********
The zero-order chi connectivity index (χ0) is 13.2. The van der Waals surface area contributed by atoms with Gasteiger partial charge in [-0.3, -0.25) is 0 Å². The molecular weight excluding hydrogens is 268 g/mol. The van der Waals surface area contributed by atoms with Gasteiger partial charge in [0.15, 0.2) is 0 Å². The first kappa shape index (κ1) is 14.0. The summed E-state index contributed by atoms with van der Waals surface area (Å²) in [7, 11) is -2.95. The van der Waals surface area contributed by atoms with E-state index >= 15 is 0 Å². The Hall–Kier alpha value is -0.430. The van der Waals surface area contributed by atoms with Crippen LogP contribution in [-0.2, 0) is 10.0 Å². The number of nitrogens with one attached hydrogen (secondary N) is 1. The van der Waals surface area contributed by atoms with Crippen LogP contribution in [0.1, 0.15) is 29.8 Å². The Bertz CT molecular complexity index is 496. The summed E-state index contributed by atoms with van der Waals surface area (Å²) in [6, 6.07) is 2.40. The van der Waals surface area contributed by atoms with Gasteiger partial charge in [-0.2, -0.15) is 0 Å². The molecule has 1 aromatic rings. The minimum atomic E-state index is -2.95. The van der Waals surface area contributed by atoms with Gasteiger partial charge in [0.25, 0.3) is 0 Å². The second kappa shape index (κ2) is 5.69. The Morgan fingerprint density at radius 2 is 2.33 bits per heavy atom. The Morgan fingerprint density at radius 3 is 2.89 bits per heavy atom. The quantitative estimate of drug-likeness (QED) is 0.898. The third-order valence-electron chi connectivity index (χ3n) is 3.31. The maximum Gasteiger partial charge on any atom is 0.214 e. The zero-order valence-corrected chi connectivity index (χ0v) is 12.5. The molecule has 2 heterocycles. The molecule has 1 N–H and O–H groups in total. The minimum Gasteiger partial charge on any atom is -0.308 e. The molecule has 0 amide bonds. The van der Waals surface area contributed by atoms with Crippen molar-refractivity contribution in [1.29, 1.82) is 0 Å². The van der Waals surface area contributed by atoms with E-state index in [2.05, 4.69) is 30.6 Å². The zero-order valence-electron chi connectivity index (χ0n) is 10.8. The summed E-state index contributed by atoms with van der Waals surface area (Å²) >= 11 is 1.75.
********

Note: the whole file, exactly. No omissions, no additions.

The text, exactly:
The zero-order chi connectivity index (χ0) is 13.2. The van der Waals surface area contributed by atoms with Gasteiger partial charge in [-0.3, -0.25) is 0 Å². The molecular weight excluding hydrogens is 268 g/mol. The van der Waals surface area contributed by atoms with Gasteiger partial charge in [0.15, 0.2) is 0 Å². The first kappa shape index (κ1) is 14.0. The summed E-state index contributed by atoms with van der Waals surface area (Å²) in [7, 11) is -2.95. The van der Waals surface area contributed by atoms with E-state index >= 15 is 0 Å². The Hall–Kier alpha value is -0.430. The van der Waals surface area contributed by atoms with Crippen LogP contribution in [-0.2, 0) is 10.0 Å². The number of nitrogens with one attached hydrogen (secondary N) is 1. The van der Waals surface area contributed by atoms with Crippen LogP contribution in [0.1, 0.15) is 29.8 Å². The Bertz CT molecular complexity index is 496. The summed E-state index contributed by atoms with van der Waals surface area (Å²) in [6, 6.07) is 2.40. The van der Waals surface area contributed by atoms with Gasteiger partial charge in [-0.2, -0.15) is 0 Å². The molecule has 1 aromatic rings. The minimum atomic E-state index is -2.95. The van der Waals surface area contributed by atoms with Gasteiger partial charge in [0.25, 0.3) is 0 Å². The second kappa shape index (κ2) is 5.69. The Morgan fingerprint density at radius 2 is 2.33 bits per heavy atom. The Morgan fingerprint density at radius 3 is 2.89 bits per heavy atom. The quantitative estimate of drug-likeness (QED) is 0.898. The third-order valence-electron chi connectivity index (χ3n) is 3.31. The maximum Gasteiger partial charge on any atom is 0.214 e. The zero-order valence-corrected chi connectivity index (χ0v) is 12.5. The molecule has 2 heterocycles. The molecule has 1 N–H and O–H groups in total. The minimum Gasteiger partial charge on any atom is -0.308 e. The molecule has 0 amide bonds. The van der Waals surface area contributed by atoms with Crippen molar-refractivity contribution in [1.29, 1.82) is 0 Å². The van der Waals surface area contributed by atoms with E-state index in [2.05, 4.69) is 30.6 Å². The zero-order valence-electron chi connectivity index (χ0n) is 10.8. The summed E-state index contributed by atoms with van der Waals surface area (Å²) >= 11 is 1.75.